10. Pu’u Loa Petroglyphs, Hawaii

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Located in Volcanoes National Park on Hawaii’s Big Island, Pu’u Loa consists of more than 23,000 lava etchings that are sacred to native Hawaiians, especially the Kalapana people. The etchings are in all kinds of shapes, like people, canoes, animals, concentric circles, and pecked dimples known as cupules. They appear to have been sometime created between 1200-1450 AD. Until relatively recently, native Hawaiians used to bury their babies’ umbilical cords in the lava near the petroglyphs, which was believed to ensure the child’s long life. Perhaps Pu’u Loa got its name from this practice, which translates to “The Hill of Long Life.” The National Park System has created a seven-mile walking trail to reach a boardwalk to see this site without damaging it.

11. Chumash Painted Cave State Historic Park, California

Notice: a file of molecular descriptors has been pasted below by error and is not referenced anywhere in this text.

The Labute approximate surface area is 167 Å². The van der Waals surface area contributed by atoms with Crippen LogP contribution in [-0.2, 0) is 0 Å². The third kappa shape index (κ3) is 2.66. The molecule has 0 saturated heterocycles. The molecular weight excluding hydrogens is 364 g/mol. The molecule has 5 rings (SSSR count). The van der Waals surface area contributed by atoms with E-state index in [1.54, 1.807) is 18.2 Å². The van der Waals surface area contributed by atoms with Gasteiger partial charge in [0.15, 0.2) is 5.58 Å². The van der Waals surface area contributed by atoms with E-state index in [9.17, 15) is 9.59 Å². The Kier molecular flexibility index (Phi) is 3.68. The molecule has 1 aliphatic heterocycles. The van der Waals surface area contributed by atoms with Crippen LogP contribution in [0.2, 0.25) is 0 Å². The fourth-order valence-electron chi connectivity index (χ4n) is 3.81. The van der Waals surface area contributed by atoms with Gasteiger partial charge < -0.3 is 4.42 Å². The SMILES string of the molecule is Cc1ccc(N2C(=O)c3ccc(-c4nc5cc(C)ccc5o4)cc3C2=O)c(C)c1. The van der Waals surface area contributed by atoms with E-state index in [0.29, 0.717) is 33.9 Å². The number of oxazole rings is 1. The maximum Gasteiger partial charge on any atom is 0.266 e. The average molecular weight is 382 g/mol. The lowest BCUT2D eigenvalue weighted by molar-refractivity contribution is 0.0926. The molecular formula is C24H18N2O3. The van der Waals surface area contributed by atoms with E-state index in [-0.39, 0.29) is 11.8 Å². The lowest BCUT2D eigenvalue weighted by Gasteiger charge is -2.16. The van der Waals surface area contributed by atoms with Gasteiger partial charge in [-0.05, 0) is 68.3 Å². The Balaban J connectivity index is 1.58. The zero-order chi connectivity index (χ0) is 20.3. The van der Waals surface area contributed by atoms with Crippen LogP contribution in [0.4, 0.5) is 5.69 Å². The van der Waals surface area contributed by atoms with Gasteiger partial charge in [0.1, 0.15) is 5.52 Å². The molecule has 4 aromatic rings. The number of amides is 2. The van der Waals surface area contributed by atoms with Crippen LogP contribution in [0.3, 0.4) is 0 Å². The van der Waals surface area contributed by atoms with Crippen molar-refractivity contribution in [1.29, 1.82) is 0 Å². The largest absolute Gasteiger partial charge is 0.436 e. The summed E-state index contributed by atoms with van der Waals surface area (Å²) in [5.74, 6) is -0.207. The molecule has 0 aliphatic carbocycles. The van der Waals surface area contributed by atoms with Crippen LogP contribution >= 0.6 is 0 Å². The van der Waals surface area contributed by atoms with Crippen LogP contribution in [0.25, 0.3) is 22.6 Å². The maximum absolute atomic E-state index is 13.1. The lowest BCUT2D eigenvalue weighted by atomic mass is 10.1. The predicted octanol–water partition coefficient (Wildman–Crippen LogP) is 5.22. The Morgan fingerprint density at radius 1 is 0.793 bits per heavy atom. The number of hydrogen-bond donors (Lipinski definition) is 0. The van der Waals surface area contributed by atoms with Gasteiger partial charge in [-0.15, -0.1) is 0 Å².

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Using ochre, shells, and charcoal, the Chumash people painted amazing cave art on the walls of this sandstone feature sometime in the 1600s. Neither the contemporary Chumash nor scholars know what the mostly red and black painted symbols mean, but Chumash descendants believe their ancestors used the cave to appease supernatural entities. One symbol likely denotes an eclipse that occurred in the late 1600s but otherwise, the designs’ significance is undecipherable. The pictographs are unique: there are no known others like them in the world. They are visible through an iron gate which protects them from vandals. They are important to the living Chumash even though their historical significance is lost. The Chumash Painted Cave State Historic Park is a small park, near Santa Barbara, and tourists often miss the parking area for the trail to the cave. It is open all year.